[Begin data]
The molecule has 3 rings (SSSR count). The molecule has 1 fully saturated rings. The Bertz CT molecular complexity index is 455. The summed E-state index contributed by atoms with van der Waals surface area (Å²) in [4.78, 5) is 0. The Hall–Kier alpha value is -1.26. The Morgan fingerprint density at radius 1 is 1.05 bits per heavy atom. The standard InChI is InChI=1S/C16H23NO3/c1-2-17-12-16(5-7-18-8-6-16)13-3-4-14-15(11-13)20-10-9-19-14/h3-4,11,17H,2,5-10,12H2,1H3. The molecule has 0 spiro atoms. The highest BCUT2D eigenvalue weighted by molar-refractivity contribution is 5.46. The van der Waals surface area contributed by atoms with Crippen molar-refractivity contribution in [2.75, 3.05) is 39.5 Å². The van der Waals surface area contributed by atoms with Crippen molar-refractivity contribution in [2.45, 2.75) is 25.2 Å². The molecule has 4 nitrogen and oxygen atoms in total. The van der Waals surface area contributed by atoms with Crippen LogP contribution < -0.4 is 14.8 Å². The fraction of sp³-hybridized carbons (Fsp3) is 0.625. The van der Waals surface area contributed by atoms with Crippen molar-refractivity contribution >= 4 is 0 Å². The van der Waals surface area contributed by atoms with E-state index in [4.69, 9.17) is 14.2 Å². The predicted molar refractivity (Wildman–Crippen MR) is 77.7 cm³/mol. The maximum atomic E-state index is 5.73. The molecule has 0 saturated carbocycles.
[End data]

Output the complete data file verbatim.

The molecule has 3 rings (SSSR count). The molecule has 1 fully saturated rings. The Bertz CT molecular complexity index is 455. The summed E-state index contributed by atoms with van der Waals surface area (Å²) in [4.78, 5) is 0. The Hall–Kier alpha value is -1.26. The Morgan fingerprint density at radius 1 is 1.05 bits per heavy atom. The standard InChI is InChI=1S/C16H23NO3/c1-2-17-12-16(5-7-18-8-6-16)13-3-4-14-15(11-13)20-10-9-19-14/h3-4,11,17H,2,5-10,12H2,1H3. The molecule has 0 spiro atoms. The highest BCUT2D eigenvalue weighted by molar-refractivity contribution is 5.46. The van der Waals surface area contributed by atoms with Crippen molar-refractivity contribution in [2.75, 3.05) is 39.5 Å². The van der Waals surface area contributed by atoms with Crippen molar-refractivity contribution in [2.45, 2.75) is 25.2 Å². The molecule has 4 nitrogen and oxygen atoms in total. The van der Waals surface area contributed by atoms with Crippen LogP contribution < -0.4 is 14.8 Å². The fraction of sp³-hybridized carbons (Fsp3) is 0.625. The van der Waals surface area contributed by atoms with Crippen molar-refractivity contribution >= 4 is 0 Å². The van der Waals surface area contributed by atoms with E-state index in [4.69, 9.17) is 14.2 Å². The predicted molar refractivity (Wildman–Crippen MR) is 77.7 cm³/mol. The maximum atomic E-state index is 5.73. The molecule has 0 saturated carbocycles.